Slowly, I think I am going crazy

Seriously, I really do.

For the last two days, Bernie and Chris didn’t attack the front door after their exercise to rush to the food bowl. Instead, they merely ambled to the bedroom and lay down.

That’s all they did. And that is unusual for them. I’ve had these dogs for more than five years, and that is not their normal practice.

I’m not helping matters either. Here’s what I mean.

It’s been on my mind for about two weeks. Bernie is getting fat. This is a concern for me. He weighs close to ninety pounds. He’s a Goldendoodle and about six years old.

Yes, he’s a big dog. Big dogs tend to have back, leg and other bone problems as they age. It’s one of the reasons large dogs don’t live as long as smaller dogs.

Anyway, with that concern, this morning I decided to alter his diet and at the same time do something about Chris. You see, Chris is a poodle, and poodles can be picky eaters.

Bernie wolfs everything in sight. Bernie wolfs, Chris picks.

With that dog food eating analysis, I prepared this morning’s meal by loading Bernie’s bowl with almost a full can of cut green beans and more than two tablespoons of chopped carrots and another couple tablespoons of chopped red bell peppers.

To lure their sensitive nose, I tossed in a heaping tablespoon of meaty canned food in the pan of water. Two tablespoons of the meaty stuff plopped into each dog’s bowl.

Once the flavored brewed water boiled, I carefully measured a cup of dry kibble into the pan.

A large measuring cup allowed me to ensure Chris got about one-third of what Bernie got.

In other words, I took a lot of care to portion Bernie’s meal. Piling on the veggies, especially the green beans, will fill his belly and result in reducing his weight. The vet told me that.

Now that you understand all that meal preparation I went through… and why… Here’s what happened this morning.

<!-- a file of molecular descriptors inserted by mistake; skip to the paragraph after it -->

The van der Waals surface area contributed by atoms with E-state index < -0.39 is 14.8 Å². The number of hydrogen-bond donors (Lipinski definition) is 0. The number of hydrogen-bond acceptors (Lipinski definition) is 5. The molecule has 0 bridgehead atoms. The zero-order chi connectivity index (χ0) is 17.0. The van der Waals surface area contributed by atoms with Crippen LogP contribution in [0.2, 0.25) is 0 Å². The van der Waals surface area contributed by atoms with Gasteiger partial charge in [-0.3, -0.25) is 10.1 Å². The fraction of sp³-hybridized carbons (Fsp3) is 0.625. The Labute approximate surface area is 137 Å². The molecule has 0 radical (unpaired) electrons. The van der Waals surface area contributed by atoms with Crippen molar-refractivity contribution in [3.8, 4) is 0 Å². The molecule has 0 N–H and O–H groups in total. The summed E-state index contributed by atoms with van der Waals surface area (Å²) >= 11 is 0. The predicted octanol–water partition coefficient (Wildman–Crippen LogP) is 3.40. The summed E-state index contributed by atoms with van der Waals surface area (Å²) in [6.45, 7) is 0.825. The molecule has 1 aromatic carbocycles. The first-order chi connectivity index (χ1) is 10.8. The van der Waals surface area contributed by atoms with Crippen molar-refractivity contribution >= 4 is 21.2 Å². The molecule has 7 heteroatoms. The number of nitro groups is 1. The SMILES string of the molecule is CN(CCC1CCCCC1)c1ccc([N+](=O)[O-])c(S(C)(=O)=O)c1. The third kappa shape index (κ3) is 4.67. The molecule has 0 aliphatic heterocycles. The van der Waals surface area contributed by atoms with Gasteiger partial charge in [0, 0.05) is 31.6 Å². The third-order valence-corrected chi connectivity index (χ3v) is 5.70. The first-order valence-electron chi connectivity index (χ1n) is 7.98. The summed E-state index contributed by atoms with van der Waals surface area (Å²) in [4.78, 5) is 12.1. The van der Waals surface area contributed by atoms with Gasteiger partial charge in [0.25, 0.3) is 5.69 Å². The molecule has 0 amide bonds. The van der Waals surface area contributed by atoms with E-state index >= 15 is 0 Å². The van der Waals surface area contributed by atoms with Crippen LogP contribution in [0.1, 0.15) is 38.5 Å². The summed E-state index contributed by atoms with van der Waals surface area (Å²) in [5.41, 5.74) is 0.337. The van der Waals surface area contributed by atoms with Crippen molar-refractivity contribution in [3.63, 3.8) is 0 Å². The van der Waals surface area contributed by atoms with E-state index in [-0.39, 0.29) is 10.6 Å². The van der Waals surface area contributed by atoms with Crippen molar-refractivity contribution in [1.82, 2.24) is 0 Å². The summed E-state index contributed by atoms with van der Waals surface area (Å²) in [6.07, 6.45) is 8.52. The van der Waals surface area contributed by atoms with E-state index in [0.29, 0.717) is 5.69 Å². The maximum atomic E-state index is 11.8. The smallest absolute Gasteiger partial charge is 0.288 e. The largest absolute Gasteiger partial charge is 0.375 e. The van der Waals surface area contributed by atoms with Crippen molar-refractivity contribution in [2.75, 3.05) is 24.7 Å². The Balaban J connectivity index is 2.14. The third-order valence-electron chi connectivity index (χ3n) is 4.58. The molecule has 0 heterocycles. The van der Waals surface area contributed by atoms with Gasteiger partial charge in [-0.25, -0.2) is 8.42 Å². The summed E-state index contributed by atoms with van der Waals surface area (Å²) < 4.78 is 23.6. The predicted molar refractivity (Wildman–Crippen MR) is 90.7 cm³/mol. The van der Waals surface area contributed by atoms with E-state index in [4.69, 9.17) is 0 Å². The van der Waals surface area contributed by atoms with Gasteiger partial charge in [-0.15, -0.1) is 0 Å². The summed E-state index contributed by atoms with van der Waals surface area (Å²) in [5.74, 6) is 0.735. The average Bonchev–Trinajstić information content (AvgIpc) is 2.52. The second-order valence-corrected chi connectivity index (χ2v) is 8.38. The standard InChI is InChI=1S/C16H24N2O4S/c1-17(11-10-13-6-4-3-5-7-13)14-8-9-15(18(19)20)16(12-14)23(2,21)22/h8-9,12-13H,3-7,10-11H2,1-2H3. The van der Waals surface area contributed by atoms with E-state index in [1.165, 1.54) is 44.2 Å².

It wasn’t a surprise when the dogs continued to follow the new habit. They waited at the front door. Once opened, they scooted in and headed for the bedroom.

After putting the car keys on the table, I headed for the office. As I passed the bedroom, a quick glance confirmed both dogs were already comfortably stretched out.

I turned around and went back to the kitchen to prepare their meal. You already know about that laborious task.

Here’s what happened.

I am working on the computer for about twenty minutes, and Chris comes and nudges my elbow. No sign of Bernie.

Oh yeah, Chris has his food bowl in the bedroom. Bernie’s food bowl is about five feet from me in the office.

Both dogs watched me bring Chris’s food bowl in the bedroom. Yesterday, when that happened, Bernie immediately got up and went to the office to start eating from his bowl.

But not today. Both dogs watched me leave the room.

So now, here is Chris nudging my elbow. I pat him and watch him. Has he eaten his food? Where is Bernie?

Interesting. Chris walks away. He did glance at Bernie’s bowl but didn’t go near it.

Turning back to the computer, about the time my eyes find my place on the monitor, Chris is back, and this time he goes directly to Bernie’s bowl and starts eating.

Okay. There is at least twice the food in the bowl. Chris picks at the food until he is satisfied and then leaves. There is more than enough food left for Bernie.

Here’s the upshot. About twenty minutes later Bernie finally comes in and polishes off all the food in the bowl. Then he leaves, and within a few minutes, I head the usual noises Bernie makes as he attacks Chris’s bowl.

When Bernie is finished with both his and Chris’s food bowls, both are mirror-finished clean.

Will my portion-control program work? It’s a lot of work.

That’s why I’m slowly going crazy.

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